Chinese search engine Baidu goes live in Brazil

Chinese search engine Baidu goes live in Brazil

Summary: The start of search operations coincides with a series of Brazil-China technology agreements.

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Chinese search engine Baidu has finally started to operate in Brazil on Thursday, nearly two years after its developer set up an office in the country.

The Chinese company started offering free web services in Brazil in 2013 before launching its search engine. Baidu is the second most used search engine in the world on desktops, with a 16.49 percent market share, according to data from Net Applications. Google leads the segment with 71.04 percent.

The Chinese search giant wants to capitalize on the growing number of internet users in Brazil: the company believes that over 43 million Brazilians will be online within the next three years — so these new users need an affordable, simple to use platform.

Similarly to Google, the Brazilian version of Baidu is pretty lean and also allows image and video search. It also displays subjects that are being searched for the most at that moment.

The launch of Baidu in Brazil coincided with a series of agreements between the Brazilian and Chinese governments, also made public yesterday during an official ceremony with Brazilian president Dilma Rousseff and her Chinese counterpart Xi Jinping. These included the creation of a "digital city" in the remote state of Tocantins with funding provided by the Chinese Development Bank and improved partnerships with universities to support the international scholarships program of the Brazilian government.

Other agreements around incentives with other Chinese tech organizations were also signed yesterday — including Alibaba, the Chinese version of Amazon.com, around the construction of a logistics center in Brazil and Huawei, who signed a deal for the creation of an R&D center in Brazil focused on mobile, cloud, big data and cybersecurity.

Topics: Mobility, Browser, Google, Government

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8 comments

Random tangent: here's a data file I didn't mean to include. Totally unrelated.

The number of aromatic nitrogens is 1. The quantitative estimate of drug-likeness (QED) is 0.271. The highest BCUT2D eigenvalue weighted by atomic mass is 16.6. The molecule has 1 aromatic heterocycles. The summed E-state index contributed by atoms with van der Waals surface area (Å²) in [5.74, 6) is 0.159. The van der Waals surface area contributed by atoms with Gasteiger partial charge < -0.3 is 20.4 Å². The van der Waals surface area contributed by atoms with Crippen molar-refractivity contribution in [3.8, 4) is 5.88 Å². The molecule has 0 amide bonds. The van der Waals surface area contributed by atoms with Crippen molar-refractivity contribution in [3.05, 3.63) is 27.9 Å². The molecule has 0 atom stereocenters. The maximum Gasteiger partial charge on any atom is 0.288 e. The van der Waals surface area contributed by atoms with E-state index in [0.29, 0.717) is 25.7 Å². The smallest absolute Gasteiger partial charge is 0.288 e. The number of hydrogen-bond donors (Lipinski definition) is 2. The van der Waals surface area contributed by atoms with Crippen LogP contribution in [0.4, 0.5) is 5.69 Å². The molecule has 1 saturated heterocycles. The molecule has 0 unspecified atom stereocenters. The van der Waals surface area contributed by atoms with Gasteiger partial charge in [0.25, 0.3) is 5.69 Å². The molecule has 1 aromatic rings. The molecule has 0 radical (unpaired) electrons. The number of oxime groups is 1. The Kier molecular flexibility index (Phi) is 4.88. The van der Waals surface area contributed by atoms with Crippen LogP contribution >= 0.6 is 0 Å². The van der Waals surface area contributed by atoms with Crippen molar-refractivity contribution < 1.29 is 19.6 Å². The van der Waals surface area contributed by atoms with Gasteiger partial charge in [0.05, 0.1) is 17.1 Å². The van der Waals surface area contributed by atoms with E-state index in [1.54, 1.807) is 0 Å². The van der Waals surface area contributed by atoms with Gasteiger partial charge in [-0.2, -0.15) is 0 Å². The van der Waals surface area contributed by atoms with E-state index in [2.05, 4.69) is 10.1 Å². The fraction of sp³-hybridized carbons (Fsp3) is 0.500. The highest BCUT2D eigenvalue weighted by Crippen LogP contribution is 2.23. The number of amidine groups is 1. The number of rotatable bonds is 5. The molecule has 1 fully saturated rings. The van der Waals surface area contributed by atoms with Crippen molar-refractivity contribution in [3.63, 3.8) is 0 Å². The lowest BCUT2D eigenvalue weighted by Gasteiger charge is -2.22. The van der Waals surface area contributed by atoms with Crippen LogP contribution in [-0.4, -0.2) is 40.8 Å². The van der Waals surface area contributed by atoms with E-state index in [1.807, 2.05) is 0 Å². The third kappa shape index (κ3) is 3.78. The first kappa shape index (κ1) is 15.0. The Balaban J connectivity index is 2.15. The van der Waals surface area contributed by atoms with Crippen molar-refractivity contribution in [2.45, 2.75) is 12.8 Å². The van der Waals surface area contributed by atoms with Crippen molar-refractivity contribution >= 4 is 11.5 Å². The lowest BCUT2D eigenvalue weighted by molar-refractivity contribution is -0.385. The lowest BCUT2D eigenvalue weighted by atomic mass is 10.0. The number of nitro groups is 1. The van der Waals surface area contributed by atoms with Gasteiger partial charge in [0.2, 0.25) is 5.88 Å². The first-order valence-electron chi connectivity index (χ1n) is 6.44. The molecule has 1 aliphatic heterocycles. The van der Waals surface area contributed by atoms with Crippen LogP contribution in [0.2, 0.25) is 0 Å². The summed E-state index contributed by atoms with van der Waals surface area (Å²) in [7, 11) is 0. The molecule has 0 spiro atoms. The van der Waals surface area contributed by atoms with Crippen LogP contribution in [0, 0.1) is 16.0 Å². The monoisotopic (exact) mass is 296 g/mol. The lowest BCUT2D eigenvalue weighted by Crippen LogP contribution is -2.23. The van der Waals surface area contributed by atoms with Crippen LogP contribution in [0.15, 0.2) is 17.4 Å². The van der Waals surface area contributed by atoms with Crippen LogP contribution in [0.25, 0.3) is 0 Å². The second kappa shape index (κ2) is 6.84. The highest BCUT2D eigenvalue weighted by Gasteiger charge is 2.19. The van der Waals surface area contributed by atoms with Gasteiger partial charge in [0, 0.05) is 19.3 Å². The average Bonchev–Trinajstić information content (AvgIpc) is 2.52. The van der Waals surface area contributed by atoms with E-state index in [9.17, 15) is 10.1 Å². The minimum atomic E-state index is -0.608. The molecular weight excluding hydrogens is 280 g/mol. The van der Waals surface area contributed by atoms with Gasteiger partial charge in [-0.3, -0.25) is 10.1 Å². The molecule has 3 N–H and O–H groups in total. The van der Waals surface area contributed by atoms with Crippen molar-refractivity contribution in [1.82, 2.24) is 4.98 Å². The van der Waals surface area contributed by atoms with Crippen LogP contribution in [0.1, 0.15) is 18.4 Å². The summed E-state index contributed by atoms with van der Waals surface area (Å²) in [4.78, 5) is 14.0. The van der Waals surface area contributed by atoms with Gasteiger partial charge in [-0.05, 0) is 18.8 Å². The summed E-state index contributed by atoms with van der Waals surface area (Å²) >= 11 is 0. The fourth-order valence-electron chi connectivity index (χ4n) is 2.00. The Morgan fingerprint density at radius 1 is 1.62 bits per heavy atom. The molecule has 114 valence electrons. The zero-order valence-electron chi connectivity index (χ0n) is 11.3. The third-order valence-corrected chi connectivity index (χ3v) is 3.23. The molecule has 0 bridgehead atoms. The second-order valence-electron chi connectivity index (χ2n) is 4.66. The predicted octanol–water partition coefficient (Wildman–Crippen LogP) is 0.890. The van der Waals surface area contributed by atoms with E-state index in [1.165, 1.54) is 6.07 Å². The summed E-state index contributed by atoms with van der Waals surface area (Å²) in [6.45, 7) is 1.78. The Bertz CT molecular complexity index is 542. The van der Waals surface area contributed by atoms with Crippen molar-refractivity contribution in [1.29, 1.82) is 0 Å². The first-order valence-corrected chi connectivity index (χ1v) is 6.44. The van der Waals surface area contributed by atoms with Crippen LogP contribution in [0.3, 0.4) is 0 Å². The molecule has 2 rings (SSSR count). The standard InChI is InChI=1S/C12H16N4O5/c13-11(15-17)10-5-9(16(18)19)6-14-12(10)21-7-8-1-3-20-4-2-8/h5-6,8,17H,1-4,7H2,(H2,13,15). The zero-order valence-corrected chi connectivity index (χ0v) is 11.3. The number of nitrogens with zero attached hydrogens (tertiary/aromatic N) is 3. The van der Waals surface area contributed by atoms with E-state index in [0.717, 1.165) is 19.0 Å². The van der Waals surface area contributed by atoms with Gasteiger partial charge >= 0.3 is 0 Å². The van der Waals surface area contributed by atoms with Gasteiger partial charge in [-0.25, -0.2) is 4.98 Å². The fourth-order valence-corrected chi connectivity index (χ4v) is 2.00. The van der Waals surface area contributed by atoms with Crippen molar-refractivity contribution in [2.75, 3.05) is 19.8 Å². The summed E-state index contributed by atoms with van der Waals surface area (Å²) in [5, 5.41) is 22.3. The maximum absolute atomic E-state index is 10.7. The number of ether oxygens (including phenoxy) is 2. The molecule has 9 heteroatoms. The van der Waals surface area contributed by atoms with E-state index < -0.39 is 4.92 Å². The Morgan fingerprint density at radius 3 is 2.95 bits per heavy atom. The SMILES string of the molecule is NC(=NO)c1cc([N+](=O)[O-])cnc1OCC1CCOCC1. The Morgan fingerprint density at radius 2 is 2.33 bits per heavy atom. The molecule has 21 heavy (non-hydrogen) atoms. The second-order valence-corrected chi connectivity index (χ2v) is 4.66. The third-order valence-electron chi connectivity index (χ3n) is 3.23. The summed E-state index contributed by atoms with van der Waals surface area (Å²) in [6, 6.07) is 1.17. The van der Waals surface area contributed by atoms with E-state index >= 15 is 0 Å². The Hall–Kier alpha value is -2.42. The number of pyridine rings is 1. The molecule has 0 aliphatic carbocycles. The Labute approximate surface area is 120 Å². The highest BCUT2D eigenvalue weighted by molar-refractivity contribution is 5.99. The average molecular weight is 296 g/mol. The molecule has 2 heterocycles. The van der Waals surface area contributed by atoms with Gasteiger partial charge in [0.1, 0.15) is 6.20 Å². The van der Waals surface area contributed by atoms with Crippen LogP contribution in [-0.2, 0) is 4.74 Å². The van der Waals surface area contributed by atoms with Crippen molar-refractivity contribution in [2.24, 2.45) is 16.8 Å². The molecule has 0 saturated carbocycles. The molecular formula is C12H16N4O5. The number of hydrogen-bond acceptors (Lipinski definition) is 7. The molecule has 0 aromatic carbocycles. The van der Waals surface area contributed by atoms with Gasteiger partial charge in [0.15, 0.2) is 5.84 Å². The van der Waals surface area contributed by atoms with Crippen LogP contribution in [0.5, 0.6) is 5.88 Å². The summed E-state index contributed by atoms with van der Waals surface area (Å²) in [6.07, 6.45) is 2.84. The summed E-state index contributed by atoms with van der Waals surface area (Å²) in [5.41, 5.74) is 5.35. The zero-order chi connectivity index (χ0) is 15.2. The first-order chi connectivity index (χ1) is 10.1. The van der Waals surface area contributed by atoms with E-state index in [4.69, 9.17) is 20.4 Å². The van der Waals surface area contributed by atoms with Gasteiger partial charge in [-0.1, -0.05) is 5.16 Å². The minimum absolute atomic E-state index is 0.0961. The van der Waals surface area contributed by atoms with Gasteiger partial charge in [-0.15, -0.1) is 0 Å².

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  • are the search results censored?

    nt
    Jean-Pierre-
    • Was wondering

      The same thing.
      davidpbj
    • I've made some tests and it's worse

      I've accessed Brazilian Baidu and tested it for the most obvious searches: 1989 Tiananmen massacre, Tibet independence, and Falun Gong. All three returned thousands of results, but they had a high proportion of Chinese government official responses and obviously planted videos and stories. This was particularly true in the Falun Gong case, where ALL first-page search results were either news articles justifying the Chinese ban on them or denunciations of alleged crimes committed by Falun Gong members.
      goyta
      • Oh, and for the record...

        ...the IP addresses indicate that br.baidu.com is run from servers in Brazil, not China.
        goyta
  • Baidu

    Yes, the search results are censored / sanitized.

    Two questions:

    1. Does Brazil have its own popular search engines?
    2. What is Baidu bringing to the Brazilians that Bing or Google isn't?
    ReadandShare
    • 1. No, and 2. Nothing.

      In the past, there used to be Brazilian search engines such as Cadê ("Where is that") and Aonde ("Where to" - direction, but often ungrammatically used in colloquial Brazilian Portuguese to mean "Where" - location), and the largest portals such as UOL, Terra and iG used to have their own search engines, too, but those search engines either were absorbed by traditional U.S. engines or became front-ends to them. Now nearly everybody uses Google, with a small minority (mainly Internet Explorer users too lazy or clueless to change the default search engine) using Bing or Yahoo.
      goyta
      • Thanks!

        Thanks for the background info on Brazilian search engines. As for Baidu, just as I suspected.
        ReadandShare
  • Chinese search engine Baidu goes live in Brazil

    the BRICS are flexing their muscles in almost everything now-a-days (http://www.huffingtonpost.com/2014/07/16/brics-nations-bank_n_5591436.html).
    their developing markets, even if to managed only 30% of its potential is a whopping 1 billion consumers ...
    kc63092